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Where Y’Eat: How Old New Orleans Restaurant Write New Chapters in the Pandemic

Historic Napoleon House restaurant in the French Quarter.
Ian McNulty
Historic Napoleon House restaurant in the French Quarter.

Historic restaurants will always have a certain allure for tourists, but within the city, these old places can be landmarks of a very New Orleans type - repositories of personal traditions, shared memories and long relationships entwined with our food and our way of life here.

They may be sprawling monuments of Old World elegance or ramshackle joints. New Orleans needs them all.

The pandemic brought questions of how places prized for continuity and history could change to get through this chapter of world history.

Some emergency tactics have emerged as permanent parts of the operation. For instance Central Grocery and Napoleon House each started national shipping, sending muffalettas by mail to satisfy far flung cravings and keep people working here.

Some added different ways for local customers to connect. Commander’s Palace built a whole separate shop for takeout and family style meals that’s now a permanent part of the Garden District restaurant.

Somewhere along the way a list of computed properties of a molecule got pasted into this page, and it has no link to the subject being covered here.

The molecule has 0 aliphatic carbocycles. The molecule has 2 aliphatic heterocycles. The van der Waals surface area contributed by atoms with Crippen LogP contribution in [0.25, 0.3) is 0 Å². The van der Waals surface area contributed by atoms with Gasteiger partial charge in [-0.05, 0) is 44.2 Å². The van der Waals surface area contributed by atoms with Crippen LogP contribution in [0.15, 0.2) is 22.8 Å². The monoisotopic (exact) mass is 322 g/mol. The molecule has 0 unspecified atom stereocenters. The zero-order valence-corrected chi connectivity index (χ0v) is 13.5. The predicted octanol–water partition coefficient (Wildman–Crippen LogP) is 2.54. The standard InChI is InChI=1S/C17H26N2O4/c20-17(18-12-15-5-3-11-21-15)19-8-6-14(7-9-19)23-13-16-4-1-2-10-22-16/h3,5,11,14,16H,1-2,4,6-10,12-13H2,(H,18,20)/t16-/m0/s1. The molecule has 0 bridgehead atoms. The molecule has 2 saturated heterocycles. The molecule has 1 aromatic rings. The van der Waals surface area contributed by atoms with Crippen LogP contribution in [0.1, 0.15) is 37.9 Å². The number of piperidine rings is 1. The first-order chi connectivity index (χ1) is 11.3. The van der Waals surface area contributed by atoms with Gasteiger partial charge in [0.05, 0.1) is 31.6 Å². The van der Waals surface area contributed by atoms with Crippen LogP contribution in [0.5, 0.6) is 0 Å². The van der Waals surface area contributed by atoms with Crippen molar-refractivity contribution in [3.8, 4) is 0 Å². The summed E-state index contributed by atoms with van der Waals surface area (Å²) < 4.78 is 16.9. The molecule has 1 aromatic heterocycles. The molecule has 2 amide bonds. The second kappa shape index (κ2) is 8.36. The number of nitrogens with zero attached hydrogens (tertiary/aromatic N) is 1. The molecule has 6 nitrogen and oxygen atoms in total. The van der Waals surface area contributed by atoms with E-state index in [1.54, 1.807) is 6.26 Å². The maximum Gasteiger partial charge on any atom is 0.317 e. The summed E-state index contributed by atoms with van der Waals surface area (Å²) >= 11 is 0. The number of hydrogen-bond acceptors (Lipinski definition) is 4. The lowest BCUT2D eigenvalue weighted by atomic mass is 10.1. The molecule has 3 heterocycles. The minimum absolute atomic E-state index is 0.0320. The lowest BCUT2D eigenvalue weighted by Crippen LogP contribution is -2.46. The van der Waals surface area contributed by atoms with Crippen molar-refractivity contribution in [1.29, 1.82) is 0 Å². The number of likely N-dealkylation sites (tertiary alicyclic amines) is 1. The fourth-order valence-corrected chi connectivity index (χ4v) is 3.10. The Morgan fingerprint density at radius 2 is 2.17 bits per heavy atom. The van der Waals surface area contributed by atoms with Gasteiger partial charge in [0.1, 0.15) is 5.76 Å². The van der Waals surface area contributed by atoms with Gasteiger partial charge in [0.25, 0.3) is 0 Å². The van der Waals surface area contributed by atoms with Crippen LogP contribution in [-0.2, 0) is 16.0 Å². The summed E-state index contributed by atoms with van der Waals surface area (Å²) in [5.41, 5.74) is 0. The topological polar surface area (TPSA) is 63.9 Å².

For some restaurants it was time to press ahead with changes already in the works. Tujague’s relocated up Decatur Street. Dooky Chase’s reopened with a new menu that the next generation here developed by drawing flavors from the long history of this temple to Creole flavor.

At Antoine‘s Restaurant, the very oldest, an unprecedentedly long hiatus led to a revamped menu with ever so slightly more modern touches that still qualify as a big deal here. There’s a burger at lunch now. At Antoine’s. Need I say more?

The key at these and so many other legacy restaurants is that they haven’t done this alone. The forced separation of the pandemic made a lot of us think about the ways we connect, and the history of the city and its food told through irreplaceable old restaurants is one of them.

Restaurants with long histories have been writing new chapters, and the people who value them and support them have been right there on the same page.

Ian covers food culture and dining in New Orleans through his weekly commentary series Where Y’Eat.